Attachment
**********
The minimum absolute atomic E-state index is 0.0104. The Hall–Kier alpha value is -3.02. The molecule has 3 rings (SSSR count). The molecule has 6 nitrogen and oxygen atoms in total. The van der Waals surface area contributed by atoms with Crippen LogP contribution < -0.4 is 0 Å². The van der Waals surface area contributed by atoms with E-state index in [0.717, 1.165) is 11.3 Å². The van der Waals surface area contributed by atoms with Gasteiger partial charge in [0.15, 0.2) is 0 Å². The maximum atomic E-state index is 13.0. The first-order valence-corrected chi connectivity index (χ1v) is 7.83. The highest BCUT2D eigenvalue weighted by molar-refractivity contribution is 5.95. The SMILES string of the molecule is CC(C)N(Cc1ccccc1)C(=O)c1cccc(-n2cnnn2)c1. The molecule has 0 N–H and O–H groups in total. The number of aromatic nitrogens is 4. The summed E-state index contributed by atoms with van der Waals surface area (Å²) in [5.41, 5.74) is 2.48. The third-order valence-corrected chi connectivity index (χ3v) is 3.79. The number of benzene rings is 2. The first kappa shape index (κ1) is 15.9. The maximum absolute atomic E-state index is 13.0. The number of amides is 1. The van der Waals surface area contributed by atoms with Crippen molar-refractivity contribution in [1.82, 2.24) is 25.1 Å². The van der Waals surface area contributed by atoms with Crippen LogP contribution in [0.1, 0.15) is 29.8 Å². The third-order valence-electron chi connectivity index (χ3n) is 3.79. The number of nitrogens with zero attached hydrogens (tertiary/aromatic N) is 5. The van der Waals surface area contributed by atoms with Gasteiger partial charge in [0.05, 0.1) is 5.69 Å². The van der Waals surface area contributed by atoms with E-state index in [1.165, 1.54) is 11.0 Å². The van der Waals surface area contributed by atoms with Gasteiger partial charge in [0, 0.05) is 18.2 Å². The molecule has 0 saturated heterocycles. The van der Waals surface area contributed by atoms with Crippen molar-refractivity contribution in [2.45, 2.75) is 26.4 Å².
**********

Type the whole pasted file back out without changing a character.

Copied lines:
The minimum absolute atomic E-state index is 0.0104. The Hall–Kier alpha value is -3.02. The molecule has 3 rings (SSSR count). The molecule has 6 nitrogen and oxygen atoms in total. The van der Waals surface area contributed by atoms with Crippen LogP contribution < -0.4 is 0 Å². The van der Waals surface area contributed by atoms with E-state index in [0.717, 1.165) is 11.3 Å². The van der Waals surface area contributed by atoms with Gasteiger partial charge in [0.15, 0.2) is 0 Å². The maximum atomic E-state index is 13.0. The first-order valence-corrected chi connectivity index (χ1v) is 7.83. The highest BCUT2D eigenvalue weighted by molar-refractivity contribution is 5.95. The SMILES string of the molecule is CC(C)N(Cc1ccccc1)C(=O)c1cccc(-n2cnnn2)c1. The molecule has 0 N–H and O–H groups in total. The number of aromatic nitrogens is 4. The summed E-state index contributed by atoms with van der Waals surface area (Å²) in [5.41, 5.74) is 2.48. The third-order valence-corrected chi connectivity index (χ3v) is 3.79. The number of benzene rings is 2. The first kappa shape index (κ1) is 15.9. The maximum absolute atomic E-state index is 13.0. The number of amides is 1. The van der Waals surface area contributed by atoms with Crippen molar-refractivity contribution in [1.82, 2.24) is 25.1 Å². The van der Waals surface area contributed by atoms with Crippen LogP contribution in [0.1, 0.15) is 29.8 Å². The third-order valence-electron chi connectivity index (χ3n) is 3.79. The number of nitrogens with zero attached hydrogens (tertiary/aromatic N) is 5. The van der Waals surface area contributed by atoms with Gasteiger partial charge in [0.05, 0.1) is 5.69 Å². The van der Waals surface area contributed by atoms with E-state index in [1.165, 1.54) is 11.0 Å². The van der Waals surface area contributed by atoms with Gasteiger partial charge in [0, 0.05) is 18.2 Å². The molecule has 0 saturated heterocycles. The van der Waals surface area contributed by atoms with Crippen molar-refractivity contribution in [2.45, 2.75) is 26.4 Å².